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A comprehensive report published by the DBT, assesses the effectiveness of shared parental leave (SPL) in achieving its original objectives. The report sheds light on the low take-up rates of SPL and its impact on parents and employers.
The data analysis
An analysis of extensive data reveals that take-up rates remain significantly low but consistent with initial estimations when the policy was introduced in 2015. Among eligible couples, only 1% of employee mothers and 5% of employee fathers or partners opted for SPL following the birth or adoption of their child.
Take-up rates vary among different groups of parents, influenced by factors such as age, income, qualification level, and occupational status. Notably, SPL take-up is higher among fathers and partners in central government organisations, predominantly female workplaces, and organisations with a trade union presence.
Who chose Shared Parental Leave?
Parents who choose SPL and shared parental pay (ShPP) are more likely to be older, of white ethnicity, highly qualified, work in large organisations, earn a higher income, and hold progressive gender role attitudes. In contrast, parents who do not take up SPL and ShPP often have different characteristics.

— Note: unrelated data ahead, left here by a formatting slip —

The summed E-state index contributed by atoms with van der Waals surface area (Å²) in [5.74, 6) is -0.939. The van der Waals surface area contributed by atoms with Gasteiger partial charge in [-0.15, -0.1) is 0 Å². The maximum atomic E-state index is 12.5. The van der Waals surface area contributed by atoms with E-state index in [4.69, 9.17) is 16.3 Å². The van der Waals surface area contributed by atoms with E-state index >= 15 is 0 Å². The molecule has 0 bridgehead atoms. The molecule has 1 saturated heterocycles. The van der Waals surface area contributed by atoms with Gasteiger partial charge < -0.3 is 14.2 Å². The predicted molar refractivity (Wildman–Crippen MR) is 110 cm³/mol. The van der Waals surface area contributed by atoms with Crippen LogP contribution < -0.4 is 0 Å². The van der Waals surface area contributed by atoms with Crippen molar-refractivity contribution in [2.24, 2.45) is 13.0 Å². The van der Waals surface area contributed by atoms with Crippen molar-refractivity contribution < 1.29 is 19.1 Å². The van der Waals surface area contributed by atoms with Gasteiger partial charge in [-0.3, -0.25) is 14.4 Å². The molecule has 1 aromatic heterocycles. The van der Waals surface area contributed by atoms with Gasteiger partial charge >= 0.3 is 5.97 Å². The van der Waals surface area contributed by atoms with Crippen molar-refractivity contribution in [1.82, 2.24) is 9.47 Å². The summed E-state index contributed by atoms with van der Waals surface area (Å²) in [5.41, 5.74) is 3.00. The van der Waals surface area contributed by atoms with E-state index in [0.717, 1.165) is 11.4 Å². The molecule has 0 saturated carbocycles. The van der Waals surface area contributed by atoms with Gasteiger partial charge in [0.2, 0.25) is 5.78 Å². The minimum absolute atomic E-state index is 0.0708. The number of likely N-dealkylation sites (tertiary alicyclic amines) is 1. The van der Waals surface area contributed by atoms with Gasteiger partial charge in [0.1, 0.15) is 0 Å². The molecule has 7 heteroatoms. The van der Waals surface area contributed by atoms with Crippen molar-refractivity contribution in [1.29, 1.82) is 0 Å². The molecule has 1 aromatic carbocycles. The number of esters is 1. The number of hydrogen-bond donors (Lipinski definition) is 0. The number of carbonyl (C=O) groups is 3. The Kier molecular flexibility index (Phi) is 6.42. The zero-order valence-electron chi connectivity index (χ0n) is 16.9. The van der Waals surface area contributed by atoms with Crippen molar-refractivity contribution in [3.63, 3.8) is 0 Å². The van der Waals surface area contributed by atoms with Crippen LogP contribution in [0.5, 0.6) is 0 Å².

Feedback about Shared Parental Leave policy
Feedback from parents who have experienced SPL highlights benefits in terms of work-life balance, offering more choice and flexibility in managing work and caregiving responsibilities.
The majority of parents who took SPL expressed satisfaction with their current working arrangements (85%). Employers also generally expressed satisfaction with the policy, noting advantages such as increased flexibility for parents and assistance with staff recruitment and retention. However, some parents reported not taking up SPL due to the perceived complexity of setting up and managing the process, and 15% of fathers or partners who took SPL stated that it negatively impacted their career progression.
Barriers to using Shared Parental Leave
The report identifies certain barriers and challenges associated with SPL, including the reliance on mothers sharing their leave entitlement, which can hinder fathers or partners from taking longer periods of parental leave. Issues cited by employers include difficulties finding cover and accommodating discontinuous blocks of leave, while limited awareness of the policy in the workplace makes requesting leave more challenging.
Despite these challenges, the report highlights several societal benefits, such as employers with staff taking SPL being more likely to offer flexible working arrangements and promote family-friendly policies.
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